Completing the nation-building
There was a sensible input to
the current public discussion on the 13th amendment, devolution
and kindred matters, from Deputy Economic Development Minister
Lakshman Yapa Abeywardene in the form of a comment recently that
what is most important at present is to convince those living in
the Northern and Eastern Provinces that they too are citizens of
this country and are entitled to live in it in peace and harmony
with the rest of its citizenry. This is, indeed, a crucial task
in contemporary Sri Lanka and it goes to the very heart of what
is described as nation-building.
In fact, our problems had their roots in this impression
among some in the North-East in particular, that they are aliens
in the land of their birth. It is not the case that they had
some sort of inborn tendency to favour separatist inclinations
and connected ideologies.
It is simply that they were given the impression, regardless
of whether this notion had a basis in fact or not, that they
were not really wanted in this country. Therefore, the challenge
before the state and the public of this country is to convince
these persons with a feeling of being outsiders here, that they
are very much needed in Sri Lanka and that they could live among
the rest of the citizenry in harmony and with the ability to
meet their every legitimate need.
Creating this feeling of togetherness is the essence of
nation-building. We could not be said to be a nation if this
feeling of community and unity is not present among every
segment of our population.
Therefore, the challenge of nation-building is continuing to
confront us and we could say that current issues at the heart of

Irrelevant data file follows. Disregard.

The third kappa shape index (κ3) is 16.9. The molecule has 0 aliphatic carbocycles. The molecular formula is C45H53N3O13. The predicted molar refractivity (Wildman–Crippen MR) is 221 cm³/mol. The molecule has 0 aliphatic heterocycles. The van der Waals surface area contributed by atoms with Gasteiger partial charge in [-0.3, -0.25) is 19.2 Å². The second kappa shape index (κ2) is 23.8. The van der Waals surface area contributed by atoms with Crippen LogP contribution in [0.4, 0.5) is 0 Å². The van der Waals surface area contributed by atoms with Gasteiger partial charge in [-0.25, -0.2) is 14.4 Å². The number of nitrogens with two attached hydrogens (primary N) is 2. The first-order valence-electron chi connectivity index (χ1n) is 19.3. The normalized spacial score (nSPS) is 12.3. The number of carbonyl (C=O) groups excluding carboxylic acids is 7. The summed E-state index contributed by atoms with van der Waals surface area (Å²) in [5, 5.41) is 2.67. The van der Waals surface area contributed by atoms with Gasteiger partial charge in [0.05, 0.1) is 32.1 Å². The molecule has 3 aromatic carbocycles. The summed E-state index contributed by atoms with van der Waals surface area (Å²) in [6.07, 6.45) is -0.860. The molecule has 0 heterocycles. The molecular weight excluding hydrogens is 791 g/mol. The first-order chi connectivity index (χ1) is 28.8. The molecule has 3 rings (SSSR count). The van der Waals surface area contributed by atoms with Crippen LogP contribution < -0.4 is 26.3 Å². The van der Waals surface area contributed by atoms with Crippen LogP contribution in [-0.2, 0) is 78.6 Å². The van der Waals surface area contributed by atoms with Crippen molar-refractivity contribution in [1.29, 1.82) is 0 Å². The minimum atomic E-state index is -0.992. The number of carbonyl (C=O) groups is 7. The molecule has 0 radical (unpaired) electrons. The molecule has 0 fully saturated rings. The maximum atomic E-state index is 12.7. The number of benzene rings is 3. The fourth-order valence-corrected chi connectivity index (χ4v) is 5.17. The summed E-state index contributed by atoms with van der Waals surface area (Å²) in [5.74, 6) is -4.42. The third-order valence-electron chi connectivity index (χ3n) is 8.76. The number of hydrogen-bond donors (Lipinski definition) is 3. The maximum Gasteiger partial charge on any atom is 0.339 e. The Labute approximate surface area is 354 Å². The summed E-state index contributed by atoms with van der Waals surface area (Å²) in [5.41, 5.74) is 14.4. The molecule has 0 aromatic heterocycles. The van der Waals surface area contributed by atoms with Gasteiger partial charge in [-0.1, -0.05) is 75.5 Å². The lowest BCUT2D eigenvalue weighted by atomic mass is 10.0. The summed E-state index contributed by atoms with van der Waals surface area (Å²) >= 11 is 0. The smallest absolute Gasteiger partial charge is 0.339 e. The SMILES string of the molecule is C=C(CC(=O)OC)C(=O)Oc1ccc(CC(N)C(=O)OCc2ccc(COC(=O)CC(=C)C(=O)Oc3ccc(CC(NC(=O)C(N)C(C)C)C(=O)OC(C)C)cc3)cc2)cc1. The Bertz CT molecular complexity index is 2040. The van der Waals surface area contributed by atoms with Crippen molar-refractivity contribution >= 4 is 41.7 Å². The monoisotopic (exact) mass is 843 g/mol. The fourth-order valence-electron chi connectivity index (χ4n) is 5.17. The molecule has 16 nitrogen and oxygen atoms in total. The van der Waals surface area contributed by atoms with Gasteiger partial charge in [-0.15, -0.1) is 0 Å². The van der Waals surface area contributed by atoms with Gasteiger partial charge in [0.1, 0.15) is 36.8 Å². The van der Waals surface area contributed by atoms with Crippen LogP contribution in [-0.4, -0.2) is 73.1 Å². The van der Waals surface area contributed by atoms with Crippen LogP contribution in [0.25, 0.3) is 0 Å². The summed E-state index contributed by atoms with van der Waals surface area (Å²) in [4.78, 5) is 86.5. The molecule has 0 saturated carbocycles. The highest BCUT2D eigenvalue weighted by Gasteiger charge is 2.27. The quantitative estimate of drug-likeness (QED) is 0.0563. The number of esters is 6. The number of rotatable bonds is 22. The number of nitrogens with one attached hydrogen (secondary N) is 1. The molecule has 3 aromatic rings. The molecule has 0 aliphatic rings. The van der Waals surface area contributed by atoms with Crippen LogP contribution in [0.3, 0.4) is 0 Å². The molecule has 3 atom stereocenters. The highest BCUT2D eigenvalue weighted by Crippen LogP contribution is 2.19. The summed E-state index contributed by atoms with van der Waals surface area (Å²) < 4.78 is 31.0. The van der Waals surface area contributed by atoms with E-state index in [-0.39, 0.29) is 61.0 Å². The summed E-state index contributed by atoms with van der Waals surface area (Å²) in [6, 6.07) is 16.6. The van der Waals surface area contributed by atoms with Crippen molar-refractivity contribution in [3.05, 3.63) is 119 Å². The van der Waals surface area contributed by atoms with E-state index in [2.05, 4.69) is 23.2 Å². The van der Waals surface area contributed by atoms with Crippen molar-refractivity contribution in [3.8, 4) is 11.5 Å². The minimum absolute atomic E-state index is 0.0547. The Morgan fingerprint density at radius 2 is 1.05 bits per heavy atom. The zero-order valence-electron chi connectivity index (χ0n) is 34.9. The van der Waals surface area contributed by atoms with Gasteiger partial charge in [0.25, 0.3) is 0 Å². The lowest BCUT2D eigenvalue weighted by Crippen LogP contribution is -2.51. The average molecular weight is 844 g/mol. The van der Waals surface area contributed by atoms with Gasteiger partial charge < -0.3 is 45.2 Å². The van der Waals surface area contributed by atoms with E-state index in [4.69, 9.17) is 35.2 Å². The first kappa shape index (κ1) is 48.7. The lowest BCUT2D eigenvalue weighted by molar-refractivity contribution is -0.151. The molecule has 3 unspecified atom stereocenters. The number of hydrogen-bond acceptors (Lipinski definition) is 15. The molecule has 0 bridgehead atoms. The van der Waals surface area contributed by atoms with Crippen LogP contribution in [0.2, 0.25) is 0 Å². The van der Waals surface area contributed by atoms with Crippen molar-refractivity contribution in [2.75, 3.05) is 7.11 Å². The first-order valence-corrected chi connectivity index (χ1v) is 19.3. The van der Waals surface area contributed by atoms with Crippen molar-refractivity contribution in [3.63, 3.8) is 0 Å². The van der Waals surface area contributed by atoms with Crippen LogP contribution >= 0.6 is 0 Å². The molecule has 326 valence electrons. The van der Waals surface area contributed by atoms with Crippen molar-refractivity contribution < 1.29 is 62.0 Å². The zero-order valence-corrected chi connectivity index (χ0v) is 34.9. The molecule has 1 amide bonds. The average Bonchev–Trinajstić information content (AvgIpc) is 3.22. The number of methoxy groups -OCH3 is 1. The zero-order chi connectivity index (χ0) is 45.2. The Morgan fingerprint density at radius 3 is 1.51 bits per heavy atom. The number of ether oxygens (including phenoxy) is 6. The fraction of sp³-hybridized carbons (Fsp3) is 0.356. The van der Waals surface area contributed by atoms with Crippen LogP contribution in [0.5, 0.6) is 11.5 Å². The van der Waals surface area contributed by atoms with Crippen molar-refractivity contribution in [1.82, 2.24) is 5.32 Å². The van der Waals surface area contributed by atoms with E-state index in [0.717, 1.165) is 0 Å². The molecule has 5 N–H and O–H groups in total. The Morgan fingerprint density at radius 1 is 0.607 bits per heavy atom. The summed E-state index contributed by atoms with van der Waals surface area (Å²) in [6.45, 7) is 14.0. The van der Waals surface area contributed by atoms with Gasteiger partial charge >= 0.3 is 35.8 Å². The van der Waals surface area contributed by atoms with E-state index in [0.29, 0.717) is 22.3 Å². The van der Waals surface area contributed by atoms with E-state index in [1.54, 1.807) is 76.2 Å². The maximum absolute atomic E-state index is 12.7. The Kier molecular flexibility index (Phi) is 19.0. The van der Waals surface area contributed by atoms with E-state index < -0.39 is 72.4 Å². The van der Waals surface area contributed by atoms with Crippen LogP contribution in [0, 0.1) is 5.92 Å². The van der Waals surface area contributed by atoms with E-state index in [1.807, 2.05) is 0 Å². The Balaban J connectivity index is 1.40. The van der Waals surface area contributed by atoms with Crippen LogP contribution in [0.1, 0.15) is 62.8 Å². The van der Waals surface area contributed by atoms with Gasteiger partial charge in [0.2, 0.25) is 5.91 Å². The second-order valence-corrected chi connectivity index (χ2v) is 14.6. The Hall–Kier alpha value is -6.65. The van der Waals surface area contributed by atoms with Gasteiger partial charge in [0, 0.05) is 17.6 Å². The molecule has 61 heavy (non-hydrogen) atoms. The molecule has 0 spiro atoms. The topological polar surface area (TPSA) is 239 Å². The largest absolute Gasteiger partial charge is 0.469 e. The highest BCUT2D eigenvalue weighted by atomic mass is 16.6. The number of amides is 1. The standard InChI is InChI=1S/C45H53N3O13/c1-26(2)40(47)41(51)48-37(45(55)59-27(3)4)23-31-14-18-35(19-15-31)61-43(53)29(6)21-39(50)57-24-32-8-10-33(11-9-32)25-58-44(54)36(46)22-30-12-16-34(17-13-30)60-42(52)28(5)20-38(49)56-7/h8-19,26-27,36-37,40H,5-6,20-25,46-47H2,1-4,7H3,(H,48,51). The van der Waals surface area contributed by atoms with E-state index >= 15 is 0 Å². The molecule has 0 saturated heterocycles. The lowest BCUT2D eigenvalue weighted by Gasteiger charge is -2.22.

public debate and discussion, such as the 13th amendment and
devolution, would not stubbornly persist if the nation-building
process had been taken to its logical conclusion. Accordingly,
creating this sense of togetherness and community is a principal
challenge facing Sri Lanka. We could say that this is very
important business from the past which is yet to be completed.
The state bears principal responsibility for seeing this
process through. It has to establish the material and other
conditions in this country that would enable every man, woman
and child to identify with Sri Lanka very closely and consider
this country and none other their home. However, it is not only
the state that must shoulder this responsibility. It is a task
for the entirety of our body-politic.
All right-thinking persons and groups should believe it
incumbent on them to help the state in establishing on a firm
foundation in this country, conditions that could lead to
equality in all its dimensions. Nothing short of this could help
in the all-important task of nation-building.
We need to stress the above because sections of the political
Opposition are yet to come to a realization, seemingly, of the
magnitude of the nation-building process.
Sections among the Opposition, for instance, have endeavoured
to show that the content of the LLRC report is in tune with
their thinking on the issues facing our communities, but they
fail to realize that the LLRC report is essentially all about
reconciliation and that if the Opposition ceases to play
politics over the report and helps in the nation-building task
it would be serving the cause of a united Sri Lanka.
As we see it, the Parliamentary Select Committee (PSC) is a
sound mechanism for speeding-up the nation-building process,
provided it works in accordance with a definite time frame and
targets carefully thought out results that could help ease the
grievances of our communities. We need a collaborative effort in
the direction of reconciliation and unity.
Accordingly, parties such as the UNP and the TNA would only
be serving destructive purposes by not co-operating with the
government in its efforts to bring complete normalcy and social
stability to this country.
Instead of taking Sri Lanka’s issues to the international
community, sections of which have an axe or more to grind with
Sri Lanka, they should consider as supreme the legitimate
interests of this country.
They must get down to talking seriously on these issues with
the state and shunt aside until our problems are resolved, any
thought of acquiring short term political gain from them.